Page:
Genetic Therapy to cut 60 jobs Parent firm Novartis merging subsidiaries

Biotechnology

September 15, 1998|By Mark Guidera | Mark Guidera,SUN STAFF

More than 60 Maryland scientists and technicians will lose their jobs under a plan by Novartis AG, the world's largest drug company, to merge its two gene therapy subsidiaries, Gaithersburg-based Genetic Therapy Inc. and Palo Alto, Calif.-based Systemix Inc.

Under the Swiss company's consolidation plan, Systemix will become the headquarters for development of gene therapy treatments, while GTI will take a back seat, focusing on core research and overseeing studies to assess the safety of experimental gene therapies.

The consolidation is expected to result in the loss of an estimated 60 to 80 of the 210 jobs at Genetic Therapy, said Rachel K. King, GTI's president and chief executive officer.

She and four GTI vice presidents are among those losing their jobs. Michael Perry, Systemix president and chief executive officer, will head up the combined operation, beginning Dec. 31.

Another 10 to 12 GTI scientists are expected to be offered jobs at Systemix's Palo Alto facility, King said.

"This is a streamlining of activities into a single coordinated entity," King said. "There were overlapping programs and interests in the two companies."

Dr. Jorg Reinhardt, head of preclinical development and project management at Novartis Pharma, said the consolidation would eliminate overlap and free up resources needed to tackle scientific hurdles in developing effective gene therapy treatments.

"At the same time, we will retain access to the scientific communities and expertise on both coasts," he said.

GTI was among the first, if not the first biotechnology company in the nation that started to focus on developing gene therapies. It was founded by Montgomery County entrepreneur M. James Barrett and former National Institutes of Health gene researcher French Anderson.

The company has focused on developing treatments for diseases based on correcting or altering genetic defects by inserting therapeutic genes into the body.

Its leading experimental treatment is GTI-328, a gene treatment for an aggressive and often fatal form of brain cancer. GTI recently completed a large-scale clinical trial of the treatment, which involved more than 200 patients in 12 countries. Data on its results are expected to be released next year.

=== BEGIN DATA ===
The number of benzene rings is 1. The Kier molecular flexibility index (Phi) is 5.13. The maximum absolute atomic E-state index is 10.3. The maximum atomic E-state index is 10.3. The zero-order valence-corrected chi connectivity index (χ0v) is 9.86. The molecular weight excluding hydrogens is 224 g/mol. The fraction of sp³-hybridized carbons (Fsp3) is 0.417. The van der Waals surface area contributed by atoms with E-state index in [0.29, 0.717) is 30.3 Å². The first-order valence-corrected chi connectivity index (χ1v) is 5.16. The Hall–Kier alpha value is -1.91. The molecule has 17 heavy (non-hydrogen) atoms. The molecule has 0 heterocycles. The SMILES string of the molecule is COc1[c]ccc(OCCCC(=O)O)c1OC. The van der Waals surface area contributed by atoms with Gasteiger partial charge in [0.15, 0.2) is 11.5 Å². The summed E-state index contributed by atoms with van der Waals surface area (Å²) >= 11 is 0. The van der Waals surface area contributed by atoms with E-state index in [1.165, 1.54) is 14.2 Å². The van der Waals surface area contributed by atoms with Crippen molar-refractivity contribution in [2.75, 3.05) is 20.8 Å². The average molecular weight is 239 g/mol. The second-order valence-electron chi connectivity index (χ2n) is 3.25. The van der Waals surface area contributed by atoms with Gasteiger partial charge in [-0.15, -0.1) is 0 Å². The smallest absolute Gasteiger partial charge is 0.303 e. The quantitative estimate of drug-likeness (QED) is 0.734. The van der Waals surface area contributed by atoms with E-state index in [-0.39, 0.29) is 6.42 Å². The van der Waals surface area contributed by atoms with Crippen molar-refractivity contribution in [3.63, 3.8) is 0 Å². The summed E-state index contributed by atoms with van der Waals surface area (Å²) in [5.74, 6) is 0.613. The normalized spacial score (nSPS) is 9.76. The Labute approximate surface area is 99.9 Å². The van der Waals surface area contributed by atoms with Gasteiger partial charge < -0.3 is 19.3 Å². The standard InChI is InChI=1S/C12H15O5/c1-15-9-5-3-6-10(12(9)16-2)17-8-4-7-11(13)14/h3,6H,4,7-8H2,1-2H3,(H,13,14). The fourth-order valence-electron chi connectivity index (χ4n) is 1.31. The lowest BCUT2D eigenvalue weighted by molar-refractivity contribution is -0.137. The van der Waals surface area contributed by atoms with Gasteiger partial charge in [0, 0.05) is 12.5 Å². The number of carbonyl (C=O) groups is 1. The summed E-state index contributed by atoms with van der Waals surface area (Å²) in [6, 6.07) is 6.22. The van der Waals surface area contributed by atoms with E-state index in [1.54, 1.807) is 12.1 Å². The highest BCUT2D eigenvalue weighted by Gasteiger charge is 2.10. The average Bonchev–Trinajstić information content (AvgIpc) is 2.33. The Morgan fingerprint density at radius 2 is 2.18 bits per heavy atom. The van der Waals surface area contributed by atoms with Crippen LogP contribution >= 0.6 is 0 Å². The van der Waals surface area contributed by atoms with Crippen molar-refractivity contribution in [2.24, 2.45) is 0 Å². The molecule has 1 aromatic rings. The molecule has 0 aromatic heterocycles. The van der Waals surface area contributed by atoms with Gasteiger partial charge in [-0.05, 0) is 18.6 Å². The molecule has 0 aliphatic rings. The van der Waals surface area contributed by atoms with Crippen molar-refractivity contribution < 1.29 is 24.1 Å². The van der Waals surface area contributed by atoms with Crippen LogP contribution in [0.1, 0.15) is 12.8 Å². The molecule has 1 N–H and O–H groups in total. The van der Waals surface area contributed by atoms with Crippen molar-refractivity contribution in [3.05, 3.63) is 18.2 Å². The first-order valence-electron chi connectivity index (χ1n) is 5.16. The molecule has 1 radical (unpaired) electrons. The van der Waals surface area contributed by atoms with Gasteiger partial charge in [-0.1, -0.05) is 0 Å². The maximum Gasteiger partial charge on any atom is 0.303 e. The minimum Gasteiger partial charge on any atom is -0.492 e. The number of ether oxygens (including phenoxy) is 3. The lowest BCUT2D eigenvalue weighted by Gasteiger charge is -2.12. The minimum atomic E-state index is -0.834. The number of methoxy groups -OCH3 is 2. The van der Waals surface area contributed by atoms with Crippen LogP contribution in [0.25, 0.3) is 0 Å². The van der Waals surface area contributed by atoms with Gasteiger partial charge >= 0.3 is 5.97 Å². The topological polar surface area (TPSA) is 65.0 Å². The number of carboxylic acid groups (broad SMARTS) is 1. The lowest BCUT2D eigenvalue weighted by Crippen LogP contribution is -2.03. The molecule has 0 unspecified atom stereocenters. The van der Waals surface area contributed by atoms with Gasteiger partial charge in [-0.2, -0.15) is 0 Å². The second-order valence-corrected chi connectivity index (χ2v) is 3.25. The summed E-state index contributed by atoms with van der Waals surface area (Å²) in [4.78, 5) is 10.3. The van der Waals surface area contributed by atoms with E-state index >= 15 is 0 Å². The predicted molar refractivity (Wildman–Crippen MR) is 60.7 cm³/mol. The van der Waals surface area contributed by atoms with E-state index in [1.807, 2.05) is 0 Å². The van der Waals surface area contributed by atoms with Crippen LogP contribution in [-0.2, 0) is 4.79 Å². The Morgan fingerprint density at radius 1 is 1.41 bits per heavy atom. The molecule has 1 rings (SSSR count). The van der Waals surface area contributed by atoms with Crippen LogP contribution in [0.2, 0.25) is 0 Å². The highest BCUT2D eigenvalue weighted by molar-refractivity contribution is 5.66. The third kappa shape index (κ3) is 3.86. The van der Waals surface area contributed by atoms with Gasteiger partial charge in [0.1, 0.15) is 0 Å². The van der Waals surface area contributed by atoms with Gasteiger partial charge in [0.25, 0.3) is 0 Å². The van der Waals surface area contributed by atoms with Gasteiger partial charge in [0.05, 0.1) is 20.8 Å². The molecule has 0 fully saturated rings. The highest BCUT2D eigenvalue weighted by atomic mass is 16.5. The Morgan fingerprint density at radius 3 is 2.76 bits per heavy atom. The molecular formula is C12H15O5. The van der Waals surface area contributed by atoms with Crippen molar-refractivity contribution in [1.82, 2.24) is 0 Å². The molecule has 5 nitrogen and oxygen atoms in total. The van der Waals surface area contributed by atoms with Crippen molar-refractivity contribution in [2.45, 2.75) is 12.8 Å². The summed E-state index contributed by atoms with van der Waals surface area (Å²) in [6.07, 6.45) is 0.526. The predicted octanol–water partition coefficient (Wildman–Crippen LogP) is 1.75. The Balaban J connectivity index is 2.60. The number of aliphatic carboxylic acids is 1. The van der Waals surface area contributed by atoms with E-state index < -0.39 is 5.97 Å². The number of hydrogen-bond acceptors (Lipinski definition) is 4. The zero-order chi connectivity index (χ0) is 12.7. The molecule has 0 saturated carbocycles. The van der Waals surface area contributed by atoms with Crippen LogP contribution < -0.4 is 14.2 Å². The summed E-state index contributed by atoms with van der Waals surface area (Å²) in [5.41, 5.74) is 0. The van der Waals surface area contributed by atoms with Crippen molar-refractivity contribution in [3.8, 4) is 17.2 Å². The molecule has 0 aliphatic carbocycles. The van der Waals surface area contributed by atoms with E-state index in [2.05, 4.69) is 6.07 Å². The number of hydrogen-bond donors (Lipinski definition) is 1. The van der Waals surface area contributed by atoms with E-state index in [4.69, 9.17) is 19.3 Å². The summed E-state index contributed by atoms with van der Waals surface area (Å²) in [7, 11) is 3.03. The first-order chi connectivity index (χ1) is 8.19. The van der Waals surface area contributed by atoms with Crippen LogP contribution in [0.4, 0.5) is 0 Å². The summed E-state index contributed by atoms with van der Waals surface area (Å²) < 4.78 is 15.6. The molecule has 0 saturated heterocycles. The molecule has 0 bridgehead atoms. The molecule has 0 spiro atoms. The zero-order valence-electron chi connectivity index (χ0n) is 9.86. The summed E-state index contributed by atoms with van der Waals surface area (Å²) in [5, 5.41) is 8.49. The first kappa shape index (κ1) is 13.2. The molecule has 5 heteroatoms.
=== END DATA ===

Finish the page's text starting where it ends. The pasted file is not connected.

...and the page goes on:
Systemix is focused on developing treatments for diseases by attempting to genetically manipulate specific types of cells outside the body and reinserting them so they provide a therapeutic effect.

It has experimental treatments in human studies for HIV and for graft-versus-host disease, a complication of transplant surgery.

King said cost savings would be seen in the consolidation, but declined to give estimates. Sheldon Jones, a Novartis spokesman, said cost-saving estimates were not being disclosed.

Jones said Novartis, which had 1997 sales of $21.5 billion, did not have plans to cancel any of its gene therapy programs as a result of the consolidation.

King said Genetic Therapy still plans to occupy a $20 million state-of-the art research facility being built in Gaithersburg.

The building, which is being built with the help of state and county money, is expected to be completed late next year.

At the time the project was announced in April, King said the 70,000-square-foot, two-story project was a sign of the company's commitment to remaining headquartered in Maryland and of Novartis' commitment to developing and bringing to market gene therapies.

GTI found itself under the giant Novartis umbrella in 1996 when it was announced that its Swiss parent, Sandoz Ltd., would merge with another Swiss pharmaceutical giant, Ciba-Geigy Ltd. The merger resulted in the formation of Novartis.

Sandoz acquired GTI and Systemix in 1991 while on a buying spree for U.S. biotechnology companies and their pioneering research.

Pub Date: 9/15/98

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